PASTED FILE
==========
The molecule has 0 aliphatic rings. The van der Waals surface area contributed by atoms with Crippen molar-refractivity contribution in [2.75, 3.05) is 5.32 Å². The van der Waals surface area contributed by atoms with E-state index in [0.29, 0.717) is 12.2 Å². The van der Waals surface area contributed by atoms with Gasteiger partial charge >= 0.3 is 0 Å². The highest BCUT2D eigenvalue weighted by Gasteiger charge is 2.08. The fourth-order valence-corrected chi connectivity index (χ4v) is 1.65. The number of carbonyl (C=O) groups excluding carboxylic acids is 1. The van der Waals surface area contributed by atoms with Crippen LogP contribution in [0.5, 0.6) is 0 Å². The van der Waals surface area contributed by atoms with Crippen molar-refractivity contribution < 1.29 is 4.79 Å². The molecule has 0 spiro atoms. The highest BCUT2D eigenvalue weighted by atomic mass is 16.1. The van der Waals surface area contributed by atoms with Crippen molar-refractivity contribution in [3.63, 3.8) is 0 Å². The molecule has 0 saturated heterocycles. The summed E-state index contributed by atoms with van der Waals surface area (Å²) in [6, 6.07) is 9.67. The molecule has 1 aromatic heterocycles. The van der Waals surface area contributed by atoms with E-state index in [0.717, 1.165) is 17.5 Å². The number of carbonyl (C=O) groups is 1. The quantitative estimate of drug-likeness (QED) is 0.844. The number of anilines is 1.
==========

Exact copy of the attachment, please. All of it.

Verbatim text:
The molecule has 0 aliphatic rings. The van der Waals surface area contributed by atoms with Crippen molar-refractivity contribution in [2.75, 3.05) is 5.32 Å². The van der Waals surface area contributed by atoms with E-state index in [0.29, 0.717) is 12.2 Å². The van der Waals surface area contributed by atoms with Gasteiger partial charge >= 0.3 is 0 Å². The highest BCUT2D eigenvalue weighted by Gasteiger charge is 2.08. The fourth-order valence-corrected chi connectivity index (χ4v) is 1.65. The number of carbonyl (C=O) groups excluding carboxylic acids is 1. The van der Waals surface area contributed by atoms with Crippen LogP contribution in [0.5, 0.6) is 0 Å². The van der Waals surface area contributed by atoms with Crippen molar-refractivity contribution < 1.29 is 4.79 Å². The molecule has 0 spiro atoms. The highest BCUT2D eigenvalue weighted by atomic mass is 16.1. The van der Waals surface area contributed by atoms with Crippen molar-refractivity contribution in [3.63, 3.8) is 0 Å². The molecule has 0 saturated heterocycles. The summed E-state index contributed by atoms with van der Waals surface area (Å²) in [6, 6.07) is 9.67. The molecule has 1 aromatic heterocycles. The van der Waals surface area contributed by atoms with E-state index in [0.717, 1.165) is 17.5 Å². The number of carbonyl (C=O) groups is 1. The quantitative estimate of drug-likeness (QED) is 0.844. The number of anilines is 1.